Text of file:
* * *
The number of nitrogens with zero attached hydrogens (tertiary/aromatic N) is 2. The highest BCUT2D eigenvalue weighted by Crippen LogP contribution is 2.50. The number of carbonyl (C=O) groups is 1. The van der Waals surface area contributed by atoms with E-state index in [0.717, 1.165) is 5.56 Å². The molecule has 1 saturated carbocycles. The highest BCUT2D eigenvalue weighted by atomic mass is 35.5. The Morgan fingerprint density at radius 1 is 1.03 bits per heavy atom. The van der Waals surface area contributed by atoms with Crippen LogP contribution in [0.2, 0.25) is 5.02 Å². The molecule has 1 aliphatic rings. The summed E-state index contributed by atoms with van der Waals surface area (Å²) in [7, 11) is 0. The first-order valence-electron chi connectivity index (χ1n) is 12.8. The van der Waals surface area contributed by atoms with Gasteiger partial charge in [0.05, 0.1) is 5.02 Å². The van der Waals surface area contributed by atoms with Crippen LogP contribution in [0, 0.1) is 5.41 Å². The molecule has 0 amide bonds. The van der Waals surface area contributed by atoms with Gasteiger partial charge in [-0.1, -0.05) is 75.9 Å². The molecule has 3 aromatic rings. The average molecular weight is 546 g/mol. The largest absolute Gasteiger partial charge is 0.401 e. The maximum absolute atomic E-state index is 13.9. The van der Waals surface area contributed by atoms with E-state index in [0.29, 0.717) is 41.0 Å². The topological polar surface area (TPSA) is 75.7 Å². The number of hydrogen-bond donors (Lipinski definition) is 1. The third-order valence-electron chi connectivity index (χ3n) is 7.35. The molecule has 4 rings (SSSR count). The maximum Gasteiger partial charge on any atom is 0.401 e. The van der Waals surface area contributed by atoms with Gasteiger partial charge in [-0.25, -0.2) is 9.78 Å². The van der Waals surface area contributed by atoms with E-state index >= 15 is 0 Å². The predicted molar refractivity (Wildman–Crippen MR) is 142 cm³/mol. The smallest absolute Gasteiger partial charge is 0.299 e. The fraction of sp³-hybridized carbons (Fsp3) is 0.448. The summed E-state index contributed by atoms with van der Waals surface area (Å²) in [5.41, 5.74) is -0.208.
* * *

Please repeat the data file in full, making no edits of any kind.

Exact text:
The number of nitrogens with zero attached hydrogens (tertiary/aromatic N) is 2. The highest BCUT2D eigenvalue weighted by Crippen LogP contribution is 2.50. The number of carbonyl (C=O) groups is 1. The van der Waals surface area contributed by atoms with E-state index in [0.717, 1.165) is 5.56 Å². The molecule has 1 saturated carbocycles. The highest BCUT2D eigenvalue weighted by atomic mass is 35.5. The Morgan fingerprint density at radius 1 is 1.03 bits per heavy atom. The van der Waals surface area contributed by atoms with Crippen LogP contribution in [0.2, 0.25) is 5.02 Å². The molecule has 1 aliphatic rings. The summed E-state index contributed by atoms with van der Waals surface area (Å²) in [7, 11) is 0. The first-order valence-electron chi connectivity index (χ1n) is 12.8. The van der Waals surface area contributed by atoms with Gasteiger partial charge in [0.05, 0.1) is 5.02 Å². The van der Waals surface area contributed by atoms with Crippen LogP contribution in [0, 0.1) is 5.41 Å². The molecule has 0 amide bonds. The van der Waals surface area contributed by atoms with Gasteiger partial charge in [-0.1, -0.05) is 75.9 Å². The molecule has 3 aromatic rings. The average molecular weight is 546 g/mol. The largest absolute Gasteiger partial charge is 0.401 e. The maximum absolute atomic E-state index is 13.9. The van der Waals surface area contributed by atoms with E-state index in [0.29, 0.717) is 41.0 Å². The topological polar surface area (TPSA) is 75.7 Å². The number of hydrogen-bond donors (Lipinski definition) is 1. The third-order valence-electron chi connectivity index (χ3n) is 7.35. The molecule has 4 rings (SSSR count). The maximum Gasteiger partial charge on any atom is 0.401 e. The van der Waals surface area contributed by atoms with Gasteiger partial charge in [-0.25, -0.2) is 9.78 Å². The van der Waals surface area contributed by atoms with E-state index >= 15 is 0 Å². The predicted molar refractivity (Wildman–Crippen MR) is 142 cm³/mol. The smallest absolute Gasteiger partial charge is 0.299 e. The fraction of sp³-hybridized carbons (Fsp3) is 0.448. The summed E-state index contributed by atoms with van der Waals surface area (Å²) in [5.41, 5.74) is -0.208.